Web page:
It should be noted that most schemes use different formulations for Mf to describe the limitation of soil moisture to latent heat flux. This implies that different schemes may have different criteria on soil moisture stress, which is caused by (i) differences in Mf formulation involved in individual schemes, (ii) differences in the definition of critical soil moisture, and (iii) by using different soil moisture in Mf; for example, some models use soil moisture for the root zone in Mf, while some other models may consider the root distribution and use soil moisture for the surface layer. We can see from Fig. 13 that different schemes suffer soil moisture stress at totally different soil moisture levels. For Plus2, CLASS shows soil moisture stress (L+2 < LC) at root zone soil moisture, W+2, being around 390 mm (Fig. 13b), ISBA at W+2 around 310 mm (Fig. 13d), and VIC-3L at W+2 around 260 mm (Fig. 13f). From these results we may derive that the difference in the parameterization of the latent heat flux versus soil moisture relationship (both Mf and β for bare soil) across the models might be one of the important reasons for discrepancies among the models. More studies are needed on this issue.
Furthermore, we can also see that the use of the Mf formulation makes it difficult to identify the effect of soil moisture on latent heat flux, because soil moisture has only an indirect relation to latent heat flux through its presence in βg. In this case, latent heat flux is directly modified by βg every model time step and is thus sensitive to changes in βg. Therefore, the formulation of Mf and β (for soil evaporation) parameterizations in βg would have significant influences on predicted latent heat, even if the soil moisture is accurately estimated. This relationship will also become further complicated when the feedbacks between soil moisture and evaporation are considered.
4. Summary and conclusions
Using 23 land-surface schemes, driven off-line by observations from Cabauw, the Netherlands, two sensitivity experiments have been undertaken in which the forcing air temperature was increased or decreased by 2 K and all other parameters remained as in the control experiment. The results show the following.
On an annual timescale, all schemes exhibit qualitatively similar and plausible responses to the prescribed 2-K increase or decrease in air temperature, although there are quantitatively significant differences among the schemes. In Plus2 (Minus2), all schemes show that (i) Ts increases (decreases), (ii) latent heat flux increases (decreases), (iii) sensible heat flux decreases (increases), and (iv) soil moisture decreases (increases).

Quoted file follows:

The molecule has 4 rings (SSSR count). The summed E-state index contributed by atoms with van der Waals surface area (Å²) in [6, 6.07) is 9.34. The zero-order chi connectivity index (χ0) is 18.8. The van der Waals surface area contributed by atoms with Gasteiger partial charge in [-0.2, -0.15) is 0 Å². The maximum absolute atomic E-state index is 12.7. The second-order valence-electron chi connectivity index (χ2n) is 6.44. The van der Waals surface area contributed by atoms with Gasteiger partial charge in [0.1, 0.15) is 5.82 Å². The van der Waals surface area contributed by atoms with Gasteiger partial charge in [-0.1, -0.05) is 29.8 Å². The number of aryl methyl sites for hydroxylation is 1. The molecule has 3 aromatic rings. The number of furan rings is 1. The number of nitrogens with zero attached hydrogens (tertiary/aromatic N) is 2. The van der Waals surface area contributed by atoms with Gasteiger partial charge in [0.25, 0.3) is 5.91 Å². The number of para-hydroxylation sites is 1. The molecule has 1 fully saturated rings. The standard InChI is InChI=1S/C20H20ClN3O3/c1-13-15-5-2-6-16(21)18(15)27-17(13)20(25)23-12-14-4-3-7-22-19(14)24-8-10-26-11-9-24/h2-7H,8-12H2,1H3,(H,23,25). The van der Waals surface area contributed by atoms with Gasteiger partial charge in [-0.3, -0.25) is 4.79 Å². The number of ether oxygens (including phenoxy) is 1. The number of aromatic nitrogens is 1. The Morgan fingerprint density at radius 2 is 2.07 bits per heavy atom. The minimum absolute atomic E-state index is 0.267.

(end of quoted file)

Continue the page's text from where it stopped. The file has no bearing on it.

The change of latent heat and sensible heat flux is not linear with respect to the change of air temperature. Specifically, the increase of latent heat flux in the Plus2 experiment is smaller than the decrease of latent heat flux in the Minus2 experiment. This is partly due to the βg formulation involved in the parameterization of latent heat flux, which is a function of a series of stress factors that limit the scaling evaporation, and partly due to the changes in drag coefficient induced by the change in stratification as a consequence of the imposed change in air temperature (±2 K).
Changes of soil moisture play an important role in the changes of βg in these sensitivity experiments. For most schemes, one of the reasons for the fact that |L+2 − LC| is much smaller than |L−2 − LC| in the sensitivity experiments is the decrease of soil moisture in Plus2, which leads to a smaller βg, indicating soil moisture stress. Except for the schemes that specify their soil moisture below 1-m depth as saturated, the effect of soil moisture stress is especially strong for some schemes (BUCKET, CAPS, CAPSNMC, ISBA, CLASS, CSIRO9, ECHAM, BASE, PLACE, SWB, VIC-3L) for which the latent heat flux in Plus2 is even smaller than that in the control experiment in summer months.
PILPS is funded by grants from the Australian Research Council and through NOAA to The University of Arizona. We also acknowledge support from National Greenhouse Advisory Committee of the Department of Environment, Sports and Territories, Australia. The PILPS team acknowledges the Royal Netherlands Meteorological Institute (KNMI) for providing the Cabauw data, which are the result of a long-term boundary layer monitoring program in the Netherlands, and the active participation of all “PILP-ers.”
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List of models participating in PILPS phase 2a and some basic information about these landsurface schemes.
|L+1 − LC| and |L+1 − LC| in the case with and without βg adjustment.